The #FolkForChristmas hashtag came about last year as a means of supporting artists whose income had been hit by the impact of the pandemic, with people being encouraged to support independent artists and, in particular, order directly from them this Christmas rather than head off to Amazon. In putting this list of recommendations together I’ve again used the not exactly scientific method of ranking them in order according to the number of hits each of these reviews received on my website.

No. 1: Ninebarrow – A Pocket Full of Acorns

With a mix of original song-writing, covers, traditional numbers and musical adaptations of classic poetry, the duo apply their trademark harmonies to produce eleven tracks of exquisite contemporary folk. Highlights include the haunting but utterly beautiful ‘Cold, Haily, Windy Night’ a song about migration inspired by the scenes of destitution at the Calais refugee camp.

Full review here

No. 2: Steve Tyler -The Enduring and the Ephemeral

Steve Tyler is a renowned hurdy gurdy player and from early music to traditional folk to industrial electronica he is at home playing within a variety of genres. The Enduring and the Ephemeral, however, is Tyler’s first album comprised fully of his own original material. The unique, utterly mesmerising sound of the hurdy gurdy takes centre-stage in this album of rich, layered, experimental prog-folk subtitled ‘Hurdy gurdy based multitrack music for the end of time’.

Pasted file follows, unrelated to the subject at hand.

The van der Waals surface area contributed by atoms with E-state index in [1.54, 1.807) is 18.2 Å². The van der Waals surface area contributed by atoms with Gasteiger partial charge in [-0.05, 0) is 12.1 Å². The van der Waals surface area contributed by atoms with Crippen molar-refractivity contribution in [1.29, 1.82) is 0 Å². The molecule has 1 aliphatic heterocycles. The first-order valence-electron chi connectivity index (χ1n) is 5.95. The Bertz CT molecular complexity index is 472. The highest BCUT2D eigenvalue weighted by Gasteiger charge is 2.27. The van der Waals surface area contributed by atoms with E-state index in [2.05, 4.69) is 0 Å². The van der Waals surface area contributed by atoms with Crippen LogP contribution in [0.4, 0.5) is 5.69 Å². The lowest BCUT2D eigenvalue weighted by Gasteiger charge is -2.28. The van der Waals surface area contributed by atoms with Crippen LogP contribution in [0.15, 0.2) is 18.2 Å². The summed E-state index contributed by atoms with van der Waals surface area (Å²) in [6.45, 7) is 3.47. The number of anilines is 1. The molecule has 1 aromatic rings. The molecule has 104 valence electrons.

Full review here

No. 3: John Edwin & the Banjodasha Hillbillies – Divine Life of Punarvasu

Swedish singer-songwriter-instrumentalist, Peter Danielsson, had spent time on the road performing in a variety of different outfits. Around a decade ago he felt it was time to go solo and that a change in musical direction was in order. He bought himself a banjo, taught himself to play clawhammer (the distinctive banjo playing style common to a lot of old-time American music) and reinvented himself as bluegrass performer, John Edwin.

Full review here

No. 4: Màiri MacMillan – Gu Deas

The themes range from mythical creatures to long lost love to banishment to battle laments. An especially poignant moment is at the end of the first song ‘Wily Margaret’ where a few verses from an original field recording of the song, now in the custody of National Trust for Scotland, are spliced into MacMillan’s own version. A beautifully-made album that will find a suitable home with anyone who has a love for Gaelic songs and traditions.